Neil Cybart, writing at Above Avalon about the lack of attention Apple watchers seem to be paying to the company’s R&D spending:
I suspect most of this has been due to the fact that Apple does
not draw attention to its product pipeline and long-term strategy,
choosing instead to embrace secrecy and mystery. Now compare this
to Mark Zuckerberg laying out his 10-year plan for Facebook.
It is easy and natural for people to then label Facebook as
innovative and focused on the future. The same principle applies
to Larry Page reorganizing Google to make it easier for investors
to see how much is being spent on various moonshot projects. Jeff
Bezos is famous for his attitude towards failing often and in
public view, giving Amazon an aura of being a place of curiosity
and boldness when it comes to future projects and risk taking.
Meanwhile, Tim Cook has remained very tight-lipped about Apple’s
future, which gives the impression that Apple isn’t working on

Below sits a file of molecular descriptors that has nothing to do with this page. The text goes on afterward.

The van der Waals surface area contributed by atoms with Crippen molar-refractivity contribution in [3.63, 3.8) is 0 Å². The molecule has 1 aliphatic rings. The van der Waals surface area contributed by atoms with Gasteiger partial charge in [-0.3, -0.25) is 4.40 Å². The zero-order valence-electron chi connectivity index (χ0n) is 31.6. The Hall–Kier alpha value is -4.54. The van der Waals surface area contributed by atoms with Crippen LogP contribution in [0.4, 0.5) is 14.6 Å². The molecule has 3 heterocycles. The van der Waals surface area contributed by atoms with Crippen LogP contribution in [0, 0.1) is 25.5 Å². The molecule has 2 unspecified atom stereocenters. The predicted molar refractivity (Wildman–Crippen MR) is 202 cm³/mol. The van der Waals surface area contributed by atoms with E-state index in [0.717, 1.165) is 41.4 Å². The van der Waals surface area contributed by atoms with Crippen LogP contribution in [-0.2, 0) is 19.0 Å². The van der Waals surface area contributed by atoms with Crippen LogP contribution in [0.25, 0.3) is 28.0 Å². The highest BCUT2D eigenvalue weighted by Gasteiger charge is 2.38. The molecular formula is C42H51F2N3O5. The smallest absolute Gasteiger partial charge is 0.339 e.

ground-breaking ideas or products that can move the company beyond
the iPhone. Instead of labeling this as a mistake or misstep,
Apple’s product secrecy is a key ingredient of its success. People
like to be surprised. Another reason Apple takes a much different
approach to product secrecy and R&D is its business model. Being
open about future product plans will likely have a negative impact
on near-term Apple hardware sales. Companies like Facebook and
Google don’t suffer from a similar risk. The end result is that
there is a legitimate disconnect between Apple’s R&D trends and
the consensus view of the company’s product pipeline. Apple is
telling us that they are working on something very big, and yet no
one seems to notice or care. I find that intriguing.
From Cybart’s opening:
There are only a handful of logical explanations for Apple’s
current R&D expense trajectory, and all of them result in a
radically different Apple. In a few years, we are no longer going
to refer to Apple as the iPhone company.
People who don’t understand Apple assume that the company is, or should be, almost singularly focused on riding out the iPhone gravy train for as long as possible. There are so many great Steve Jobs quotes, but this is the one that hangs prominently on the wall at Apple’s Infinite Loop headquarters:
If you do something and it turns out pretty good, then you should
go do something else wonderful, not dwell on it for too long. Just
figure out what’s next.
★ Friday, 13 May 2016